This glossary contains terms you may run across on this site or in some other EHS context.
Feasibility Study: 1: Analysis of the practicability of a proposal (a description and analysis of the potential cleanup alternatives for a site or alternatives for a site on the National Priorities List or state “Superfund” list). The study usually recommends selection of a cost-effective alternative. It usually starts as soon as the remedial investigation is under way. The term may apply to a variety of proposed corrective or regulatory actions. 2: In research, a small-scale investigation of a problem to ascertain whether a proposed research approach is likely to provide useful data.
Feedlot: A concentrated, confined animal or poultry growing operation for meat, milk, or egg production, or stabling, in pens or houses where the animals or poultry are fed at the place of confinement and crop or forage or production is not sustained in the confinement area. For more information, see the Ag Waste topic page.
Filtration: A treatment process, under the control of qualified operators, for removing solid (particulate) matter from water by passing the water through porous media such as sand or a man-made filter.
Finding of No Significant Impact: A document prepared by a federal agency that presents information on why a proposed action would not have a significant impact on the environment, and would not require preparation of an environmental impact statement.
Flocculation: Commonly referred to as gravity settling, flocculation is a process that removes the solid particles from a liquid. It is usually done in a tank to allow the solids to settle.
Floodplain: The flat or nearly flat land along a river or stream or in a tidal area that is covered by water during a flood.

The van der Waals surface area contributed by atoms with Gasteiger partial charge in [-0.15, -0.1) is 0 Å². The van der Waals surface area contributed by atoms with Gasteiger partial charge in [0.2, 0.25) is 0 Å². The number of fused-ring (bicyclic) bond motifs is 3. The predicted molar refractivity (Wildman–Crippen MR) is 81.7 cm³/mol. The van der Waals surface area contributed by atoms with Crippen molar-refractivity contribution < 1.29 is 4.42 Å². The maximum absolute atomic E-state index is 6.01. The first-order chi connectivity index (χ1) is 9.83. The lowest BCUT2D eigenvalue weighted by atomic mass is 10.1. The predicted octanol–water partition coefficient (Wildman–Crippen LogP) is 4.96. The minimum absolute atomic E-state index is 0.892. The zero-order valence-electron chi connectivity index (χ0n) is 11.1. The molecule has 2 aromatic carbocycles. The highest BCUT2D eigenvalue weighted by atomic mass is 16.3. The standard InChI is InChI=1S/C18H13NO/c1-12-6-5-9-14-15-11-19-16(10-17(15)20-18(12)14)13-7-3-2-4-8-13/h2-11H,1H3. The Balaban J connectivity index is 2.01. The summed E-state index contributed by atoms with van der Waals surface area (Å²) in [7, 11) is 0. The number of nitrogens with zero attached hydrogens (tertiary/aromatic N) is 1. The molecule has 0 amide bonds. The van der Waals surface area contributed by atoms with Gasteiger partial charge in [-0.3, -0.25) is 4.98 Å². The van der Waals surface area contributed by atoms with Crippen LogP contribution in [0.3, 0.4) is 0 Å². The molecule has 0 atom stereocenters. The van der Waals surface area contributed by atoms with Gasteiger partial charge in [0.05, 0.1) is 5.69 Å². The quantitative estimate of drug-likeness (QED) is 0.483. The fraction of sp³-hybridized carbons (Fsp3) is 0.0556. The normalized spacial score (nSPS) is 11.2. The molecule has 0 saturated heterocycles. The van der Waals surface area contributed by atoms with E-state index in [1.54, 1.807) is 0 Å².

Formulation: The substances comprising all active and inert ingredients in a pesticide. For more information, see the Pesticides topic page.
Free Liquids: Liquids that readily separate from the solid portion of a waste under the ambient temperature and pressure.
Friable Asbestos: Any material containing more than 1 percent asbestos, and that can be crumbled or reduced to powder by hand pressure. (May include previously non-friable material that becomes broken or damaged by mechanical force.) For more information, see the Asbestos topic page.
Fugitive Emissions: Emissions not caught by a capture system. For more information, see the Fugitive Emissions topic page.
General Permit: A water discharge permit issued to a category or class of dischargers.
Generator: 1: A facility or mobile source that emits pollutants into the air or releases hazardous waste into water or soil. 2: Any person, by site, whose act or process produces regulated medical waste or whose act first causes such waste to become subject to regulation. In a case where more than one person (e.g., doctors with separate medical practices) is located in the same building, each business entity is a separate generator. For more information, see the Hazardous Waste Generators topic page.
Greenhouse Gases: The earth's weather and climate are created by energy from the sun, which heats the earth's surface, and in turn, the earth radiates energy back into space. Atmospheric GHGs trap some of the outgoing energy, retaining heat within the earth's atmosphere, similar to the glass panels of a greenhouse. For more information, see the GHG Management topic page.
Groundwater: The supply of fresh water found under the earth’s surface, usually in aquifers, often used for supplying wells and springs. Because groundwater is a major source of drinking water, there is a growing concern over areas where leaching agricultural or industrial pollutants, or substances from leaking underground storage tanks, are contaminating groundwater. For more information, see the Groundwater topic page.